It was great to see the latest Education issue of The Washington Post Magazine devoted to arts education, with a lead article by Anne Midgette. I found it encouraging to read about the many efforts by various arts organizations to bring their work to students, either during the regular school day or through after-school programs, especially because education is such a big part of what I am trying to do with this company. Midgette brings up some great points in the article and a later addendum, among them the value of arts as a motivator for students who struggle academically, as a means of teaching focus and the struggle for some organizations to balance creating art with teaching. I had some further thoughts on the value of puppetry in arts education, and specifically the challenge of teaching problem solving.
Problem solving is a huge part of learning and it can be an incredibly frustrating skill to learn, especially for younger students. Authentic problem solving is the sort of skill that easily gets pushed to the side in favor of memorization and rote drill when the classroom culture is based around standardized tests, as I know from personal experience. However, this only makes things harder for kids when they are asked to make decisions on their own. When you are used to every task having a specific answer and every assignment needing to be done ‘right,’ facing an activity without a certain set of steps and no guarantees can be intimidating. Students are used to the answer being in the back of the book or in their teacher’s head. But what if your teacher doesn’t know the answer? What if no one does?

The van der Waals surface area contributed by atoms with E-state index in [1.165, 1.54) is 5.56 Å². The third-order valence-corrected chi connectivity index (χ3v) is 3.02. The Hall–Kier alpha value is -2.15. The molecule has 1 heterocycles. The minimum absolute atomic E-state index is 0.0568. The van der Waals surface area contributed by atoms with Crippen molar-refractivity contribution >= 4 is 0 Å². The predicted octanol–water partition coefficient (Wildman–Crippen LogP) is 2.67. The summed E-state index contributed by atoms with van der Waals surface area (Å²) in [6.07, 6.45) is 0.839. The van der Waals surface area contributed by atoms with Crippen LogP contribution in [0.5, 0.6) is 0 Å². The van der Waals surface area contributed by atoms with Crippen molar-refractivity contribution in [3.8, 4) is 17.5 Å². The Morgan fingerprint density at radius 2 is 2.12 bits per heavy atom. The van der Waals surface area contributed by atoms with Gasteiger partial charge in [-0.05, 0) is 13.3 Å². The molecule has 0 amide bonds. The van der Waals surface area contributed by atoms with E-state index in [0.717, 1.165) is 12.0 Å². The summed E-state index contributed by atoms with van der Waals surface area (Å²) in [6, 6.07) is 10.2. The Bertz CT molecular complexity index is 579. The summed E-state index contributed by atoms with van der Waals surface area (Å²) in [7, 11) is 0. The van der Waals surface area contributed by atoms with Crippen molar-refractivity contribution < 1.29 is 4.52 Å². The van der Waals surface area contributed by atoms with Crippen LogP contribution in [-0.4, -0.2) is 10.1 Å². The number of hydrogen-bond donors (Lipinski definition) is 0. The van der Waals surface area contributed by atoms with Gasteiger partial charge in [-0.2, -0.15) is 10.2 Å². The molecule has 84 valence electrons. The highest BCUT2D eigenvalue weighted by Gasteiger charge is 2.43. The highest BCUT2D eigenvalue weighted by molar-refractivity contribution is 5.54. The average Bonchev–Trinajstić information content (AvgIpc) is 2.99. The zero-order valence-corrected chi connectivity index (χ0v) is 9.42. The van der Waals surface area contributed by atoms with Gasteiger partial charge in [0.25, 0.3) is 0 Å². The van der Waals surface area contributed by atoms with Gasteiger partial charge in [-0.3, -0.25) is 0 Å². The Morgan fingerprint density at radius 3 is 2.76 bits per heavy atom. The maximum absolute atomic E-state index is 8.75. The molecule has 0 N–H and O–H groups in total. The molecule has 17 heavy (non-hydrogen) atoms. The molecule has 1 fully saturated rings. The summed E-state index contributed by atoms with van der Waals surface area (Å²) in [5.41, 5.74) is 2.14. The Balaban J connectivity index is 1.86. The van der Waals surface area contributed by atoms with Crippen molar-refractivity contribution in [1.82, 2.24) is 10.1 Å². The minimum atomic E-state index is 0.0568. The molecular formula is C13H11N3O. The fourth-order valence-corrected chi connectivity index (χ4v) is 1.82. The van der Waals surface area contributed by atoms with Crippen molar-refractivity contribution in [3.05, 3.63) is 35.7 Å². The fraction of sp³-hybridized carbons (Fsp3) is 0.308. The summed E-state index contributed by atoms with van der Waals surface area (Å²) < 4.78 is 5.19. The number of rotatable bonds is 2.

Puppets require lots of problem solving and there is no ‘right’ answer to be found–only what works for you and what looks right to your eyes as the artist. How can you make your puppet walk? Which yarn is the best hair? Does your puppet have arms or legs? Puppetry is an ideal low-cost way to introduce students to the concept of making decisions and solving problems. After all, even if math problems and grammar rules have set answers, not everything in life is laid out in perfect patterns and students need to learn to make decisions that are best for them. Why not give them the opportunity to problem solve with a puppet, rather than waiting until they are so set on getting everything perfect that one challenging task reduces them to tears? Flexibility and creativity are skills that are important and I hope that as Wit’s End Puppets continues to grow as a company, we will have the opportunity to encourage them in many more students.
I was delighted to spend February working with the kindergarten after-care group at School within School at Logan Annex, a Reggio Emilia inspired center of learning. We spent four sessions learning about different kinds of puppets, building our own puppets from recycled materials and inventing scenes and stories to perform in small groups. Here are some photos of their marvelous, creative work!
The student who made this was very clear that it was a duck, with gold wings.
This puppet is named Elizabeth. Her hair is scrap fabric and her body is a toilet paper tube.
Students performing a scene using chairs as a stage.
The chairs allowed students to play puppets both above and below the seats.
Three student made puppets hitch a ride on a chipmunk puppet that a teacher brought.